Texas horned lizard
The Texas horned lizard is one of about 14 North American species of spikey-bodied reptiles called horned lizards. P. cornutum ranges from Colorado and Kansas to northern Mexico, from southeastern Arizona to Texas. Isolated, introduced populations are found in the Carolinas and northern Florida. Texas horned lizards may be native to Louisiana and Arkansas; the horned lizard is popularly called a "horned toad", or "horned frog", but it is neither a toad nor a frog. The popular names come from the lizard's rounded body and blunt snout, which give it a decidedly batrachian appearance. Phrynosoma means "toad-bodied" and cornutum means "horned"; the lizard's horns contain true bone. The Texas horned lizard is the largest-bodied and most distributed of the 14 species of horned lizards in the western United States and Mexico; the average Texas horned lizard is 69 mm in snout-vent length, but the upper boundary for males is 94 mm and for females it is 114 mm. Although its coloration serves as camouflage against predation, when threatened by a predator, a horned lizard puffs up and appears fat, which causes its body scales to protrude, making it difficult to swallow.
The Texas horned lizard, along with at least three other species of the genus Phrynosoma has the ability to squirt an aimed stream of blood from the corners of the eyes and sometimes from its mouth for a distance up to 5 ft. They do this by restricting the blood flow leaving the head, thereby increasing blood pressure and rupturing tiny vessels around the eyelids; this not only confuses would-be predators, but the blood is mixed with a chemical, foul-tasting to canine predators such as wolves and domestic dogs. This novel behavior is observed to be effective in defense. About 70% of the Texas horned lizard's diet is made up of harvester ants, though they supplement these with termites and grasshoppers. In recent years, the species has declined by about 30% of its range, though it may be making a comeback; the decline is blamed on overuse of pesticides and the spread of nonnative aggressive and fiercely territorial red imported fire ants. Both eradicate harvester ant colonies; the Texas horned lizard is now a protected species, and, in Texas, it is illegal to take, transport or sell them without a special permit.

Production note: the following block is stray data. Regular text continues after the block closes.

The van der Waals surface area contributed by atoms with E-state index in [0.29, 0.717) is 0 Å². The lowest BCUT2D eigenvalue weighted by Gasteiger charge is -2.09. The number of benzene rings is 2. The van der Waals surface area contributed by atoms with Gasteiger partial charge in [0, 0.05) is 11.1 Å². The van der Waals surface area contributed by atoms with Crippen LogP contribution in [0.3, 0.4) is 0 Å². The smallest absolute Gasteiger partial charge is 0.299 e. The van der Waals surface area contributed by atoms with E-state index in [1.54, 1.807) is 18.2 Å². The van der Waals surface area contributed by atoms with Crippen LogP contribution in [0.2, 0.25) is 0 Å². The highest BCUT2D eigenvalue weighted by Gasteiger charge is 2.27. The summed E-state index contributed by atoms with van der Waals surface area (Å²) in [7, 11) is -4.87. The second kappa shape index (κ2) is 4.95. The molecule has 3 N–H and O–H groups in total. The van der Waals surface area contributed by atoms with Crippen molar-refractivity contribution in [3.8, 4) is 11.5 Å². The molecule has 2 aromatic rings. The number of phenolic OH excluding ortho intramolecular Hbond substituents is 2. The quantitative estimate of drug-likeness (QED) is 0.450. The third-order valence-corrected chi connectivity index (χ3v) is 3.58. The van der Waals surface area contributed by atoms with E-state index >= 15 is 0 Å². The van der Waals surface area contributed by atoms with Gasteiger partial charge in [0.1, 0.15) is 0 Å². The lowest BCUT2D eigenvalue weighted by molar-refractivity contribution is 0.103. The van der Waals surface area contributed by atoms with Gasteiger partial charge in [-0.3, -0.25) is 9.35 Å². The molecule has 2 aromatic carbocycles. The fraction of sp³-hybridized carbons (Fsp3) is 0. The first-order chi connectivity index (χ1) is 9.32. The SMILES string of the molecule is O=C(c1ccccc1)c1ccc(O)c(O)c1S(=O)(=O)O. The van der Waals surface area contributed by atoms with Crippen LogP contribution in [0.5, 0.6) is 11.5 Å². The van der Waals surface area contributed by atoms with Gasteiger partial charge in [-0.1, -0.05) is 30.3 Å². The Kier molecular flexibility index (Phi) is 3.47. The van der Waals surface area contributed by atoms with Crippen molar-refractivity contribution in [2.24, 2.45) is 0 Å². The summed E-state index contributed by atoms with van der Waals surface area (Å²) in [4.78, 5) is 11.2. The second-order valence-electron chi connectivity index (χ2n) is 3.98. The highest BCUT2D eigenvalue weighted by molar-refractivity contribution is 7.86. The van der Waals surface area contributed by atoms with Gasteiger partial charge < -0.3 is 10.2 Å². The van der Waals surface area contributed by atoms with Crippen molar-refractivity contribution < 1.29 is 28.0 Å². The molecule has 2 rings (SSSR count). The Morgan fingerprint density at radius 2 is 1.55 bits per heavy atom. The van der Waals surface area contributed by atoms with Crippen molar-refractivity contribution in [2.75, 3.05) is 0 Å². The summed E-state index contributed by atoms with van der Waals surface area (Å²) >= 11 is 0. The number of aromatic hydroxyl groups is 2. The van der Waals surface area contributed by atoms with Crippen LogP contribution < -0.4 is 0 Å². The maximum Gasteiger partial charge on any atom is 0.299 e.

A University of Texas publication notes that horned lizard populations continue to disappear throughout the southwest despite protective legislation. The Texas horned lizard has disappeared from half of its geographic range. Population declines are attributed to loss of habitat, human eradication of the ant populations upon which the lizards prey, displacement of native ant populations by invading fire ants, predation by domestic dogs and cats. In 2014, the Center for Biological Diversity in Tucson, Arizona petitioned the Oklahoma Department of Wildlife Conservation to have the Texas horned lizard put on the endangered species list due to the massive declines of its population in Oklahoma, where it was once plentiful; the Center said it may seek protection for the animal on a Federal level. In Texas, the creature has been declared threatened and a breeding and reintroduction program has been started by the Fort Worth Zoo. Hatchlings are bred and released in targeted areas in the hope that with a large number of animals, enough will survive to grow the population in the wild.